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Thursday, 19 October 2006

Fajitas & Rita's: A Long Weekend in Baja

Written by  Elizabeth Hooper
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Far from the polished resorts, white sand beaches, and all night partying of Cancun and Playa del Carmen lies another side of Mexico. Beachfront, colorful, and with a devotion to tequila that rivals any Spring Break destination, the northern Baja peninsula offers the budget traveler a perfect weekend getaway.

beachFar from the polished resorts, white sand beaches, and all night partying of Cancun and Playa del Carmen lies another side of Mexico. Beachfront, colorful, and with a devotion to tequila that rivals any Spring Break destination, the northern Baja peninsula offers the budget traveler a perfect weekend getaway.

As an East Coaster looking for a fresh take on a long weekend, I hooked up with California-based friends for a Mexican road trip. After making the flight to San Diego’s Lindbergh Field International Airport, we rented a car and headed south. After sorting out Mexican car insurance (yes, you need it, and can buy it either at the rental car agency or at the “last stop this side of the border” insurance agents), we made an important stop for a couple of gallons of safe-to-drink water and crossed the border. Compared to our return, heading into Mexico was a breeze.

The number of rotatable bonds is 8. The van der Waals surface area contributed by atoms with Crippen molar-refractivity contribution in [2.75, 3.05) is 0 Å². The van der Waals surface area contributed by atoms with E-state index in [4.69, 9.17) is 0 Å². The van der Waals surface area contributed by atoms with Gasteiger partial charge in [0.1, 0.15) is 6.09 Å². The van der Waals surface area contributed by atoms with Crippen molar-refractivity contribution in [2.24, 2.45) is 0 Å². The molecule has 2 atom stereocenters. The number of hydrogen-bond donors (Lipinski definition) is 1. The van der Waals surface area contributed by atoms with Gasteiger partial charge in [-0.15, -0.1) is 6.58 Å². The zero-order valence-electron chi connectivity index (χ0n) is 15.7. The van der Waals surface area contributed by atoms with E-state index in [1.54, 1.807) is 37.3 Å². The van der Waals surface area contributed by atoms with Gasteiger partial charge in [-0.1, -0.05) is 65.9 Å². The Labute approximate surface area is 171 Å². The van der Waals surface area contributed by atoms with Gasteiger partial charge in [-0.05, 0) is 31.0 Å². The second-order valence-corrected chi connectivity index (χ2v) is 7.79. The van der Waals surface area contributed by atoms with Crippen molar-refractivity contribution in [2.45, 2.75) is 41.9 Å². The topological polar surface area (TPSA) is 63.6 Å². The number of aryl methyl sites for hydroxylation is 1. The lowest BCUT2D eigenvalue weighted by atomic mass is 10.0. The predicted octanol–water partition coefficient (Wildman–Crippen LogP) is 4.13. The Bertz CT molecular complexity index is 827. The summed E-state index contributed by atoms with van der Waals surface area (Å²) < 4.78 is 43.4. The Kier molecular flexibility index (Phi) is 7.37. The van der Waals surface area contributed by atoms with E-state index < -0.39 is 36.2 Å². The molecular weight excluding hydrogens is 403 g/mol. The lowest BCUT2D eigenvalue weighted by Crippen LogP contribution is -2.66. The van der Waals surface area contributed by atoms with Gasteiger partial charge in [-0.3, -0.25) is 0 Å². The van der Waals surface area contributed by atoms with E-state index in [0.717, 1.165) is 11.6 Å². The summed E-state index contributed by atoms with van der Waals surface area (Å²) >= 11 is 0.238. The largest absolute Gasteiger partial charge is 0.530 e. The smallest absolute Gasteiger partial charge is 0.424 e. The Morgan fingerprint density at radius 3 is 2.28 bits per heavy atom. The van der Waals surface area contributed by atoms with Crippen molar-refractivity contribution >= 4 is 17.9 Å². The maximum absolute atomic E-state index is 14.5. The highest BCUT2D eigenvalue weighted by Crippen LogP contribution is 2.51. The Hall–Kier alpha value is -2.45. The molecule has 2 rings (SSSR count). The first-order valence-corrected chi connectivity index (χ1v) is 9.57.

ImageJust south of the Border lies Rosarito Beach, a small, beachfront community that gained some notoriety in the last ten years as the filming location for the movie Titanic. Otherwise, Rosarito’s one main street could be any other Mexican border town, filled with colorful shops and farmacias. Opt for the Los Pelicanos Hotel over the better-known Rosarito Beach Hotel, and you won’t be disappointed. Rooms average about $75 per night during the high season; they are spacious with a “real Mexico” feel, including traditional tile floors and iron wrought and Beachwood decorative touches. Although we didn’t have a clock, phone or air conditioning, we had an excellent view of the beach and a king-sized bed. The hotel has a great restaurant with a dining room and a patio eating area; try the enchiladas and refried beans and enjoy views of the sunset over the beach from a safe distance. Signs warn not to wander the sands at night and should be obeyed. A little observation yields decisive data that the beach is used for unsavory business after dark. However, the beach is well worth exploring during daylight hours.

After an evening in Rosarito, head out early and begin the drive further south to Ensenada. Ensenada is the major town in northern Baja, popular as a stop for cruise ships on their way to Cabo San Lucas. The town sits on a bay, and is surrounded by mountains. It’s easy to reach Ensenada by car from San Diego – just follow the 1D toll road or the parallel public road. Make the drive during the day – other drivers are fast and erratic.

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Last modified on Sunday, 16 December 2012

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